Three years of Ulysses dust data: 1993-1995
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The Ulysses spacecraft is orbiting the Sun on a highly inclined ellipse (i = 79°). After its Jupiter flyby in 1992 at a heliocentric distance of 5.4 AU, the spacecraftreapproached the inner solar system, flew over the Suns south polar region in September 1994,crossed the ecliptic plane at a distance of 1.3 AU in March 1995, and flew over the Suns northpolar region in July 1995. We report on dust impact data obtained with the dust detector onboardUlysses between January 1993 and December 1995. We publish and analyse the complete dataset of 509 recorded impacts of dust particles with masses between 10-16 g-10-7 g. Together with 968 dust impacts from launch until the end of 1992 published earlier ([Gruuml;n et al., 1995c]), information about 1477 particles detected with theUlysses sensor between October 1990 and December 1995 is now available. The impact ratemeasured between 1993 and 1995 stayed relatively constant at about 0.4 impacts per day andvaried by less than a factor of ten. Most of the impacts recorded outside about 3.5 AU arecompatible with particles of interstellar origin. Two populations of interplanetary particles havebeen recognized: big micrometer-sized particles close to the ecliptic plane and smallsub-micrometer-sized particles at high ecliptic latitudes. The observed impact rate is comparedwith a model for the flux of interstellar dust particles which gives relatively good agreement withthe observed impact rate. No change in the instruments noise characteristics or degradation of thechanneltron could be revealed during the three-year period.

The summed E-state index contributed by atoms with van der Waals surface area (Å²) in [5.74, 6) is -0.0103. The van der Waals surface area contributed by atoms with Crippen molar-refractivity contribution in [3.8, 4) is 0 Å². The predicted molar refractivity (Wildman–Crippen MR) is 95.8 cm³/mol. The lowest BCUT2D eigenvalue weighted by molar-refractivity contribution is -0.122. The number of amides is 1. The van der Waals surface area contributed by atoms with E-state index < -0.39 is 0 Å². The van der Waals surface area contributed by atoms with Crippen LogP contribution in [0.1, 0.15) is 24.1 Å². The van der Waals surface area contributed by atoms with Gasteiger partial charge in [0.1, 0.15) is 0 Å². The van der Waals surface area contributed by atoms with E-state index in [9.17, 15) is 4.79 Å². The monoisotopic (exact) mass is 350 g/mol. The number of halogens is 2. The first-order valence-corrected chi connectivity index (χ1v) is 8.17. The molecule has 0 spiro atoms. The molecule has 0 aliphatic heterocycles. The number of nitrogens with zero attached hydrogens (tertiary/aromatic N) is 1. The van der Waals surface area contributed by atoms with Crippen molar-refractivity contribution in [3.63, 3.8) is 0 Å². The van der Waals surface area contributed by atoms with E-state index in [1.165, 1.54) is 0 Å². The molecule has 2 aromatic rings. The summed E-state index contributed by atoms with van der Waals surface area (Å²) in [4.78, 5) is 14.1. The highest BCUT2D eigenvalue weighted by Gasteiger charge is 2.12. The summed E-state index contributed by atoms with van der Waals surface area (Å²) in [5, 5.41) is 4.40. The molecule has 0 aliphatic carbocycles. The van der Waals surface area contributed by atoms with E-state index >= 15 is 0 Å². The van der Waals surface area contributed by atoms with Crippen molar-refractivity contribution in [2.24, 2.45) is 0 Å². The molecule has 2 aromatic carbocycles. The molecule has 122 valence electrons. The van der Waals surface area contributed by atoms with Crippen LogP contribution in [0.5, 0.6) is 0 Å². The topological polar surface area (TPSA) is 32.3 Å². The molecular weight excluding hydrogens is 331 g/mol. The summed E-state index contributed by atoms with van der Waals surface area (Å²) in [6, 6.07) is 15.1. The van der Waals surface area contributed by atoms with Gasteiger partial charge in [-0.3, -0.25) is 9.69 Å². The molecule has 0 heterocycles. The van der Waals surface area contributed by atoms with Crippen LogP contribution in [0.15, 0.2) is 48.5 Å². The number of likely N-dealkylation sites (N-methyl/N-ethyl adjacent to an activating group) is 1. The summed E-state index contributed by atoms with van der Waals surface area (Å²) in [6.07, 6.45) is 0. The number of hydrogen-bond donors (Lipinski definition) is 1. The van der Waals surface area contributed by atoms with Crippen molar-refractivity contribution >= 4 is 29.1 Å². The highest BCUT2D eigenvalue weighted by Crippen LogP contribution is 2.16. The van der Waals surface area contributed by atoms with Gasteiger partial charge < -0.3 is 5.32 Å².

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Subject classification (UKÄ)
|Journal||Planetary and Space Science|
|Publication status||Published - 1999|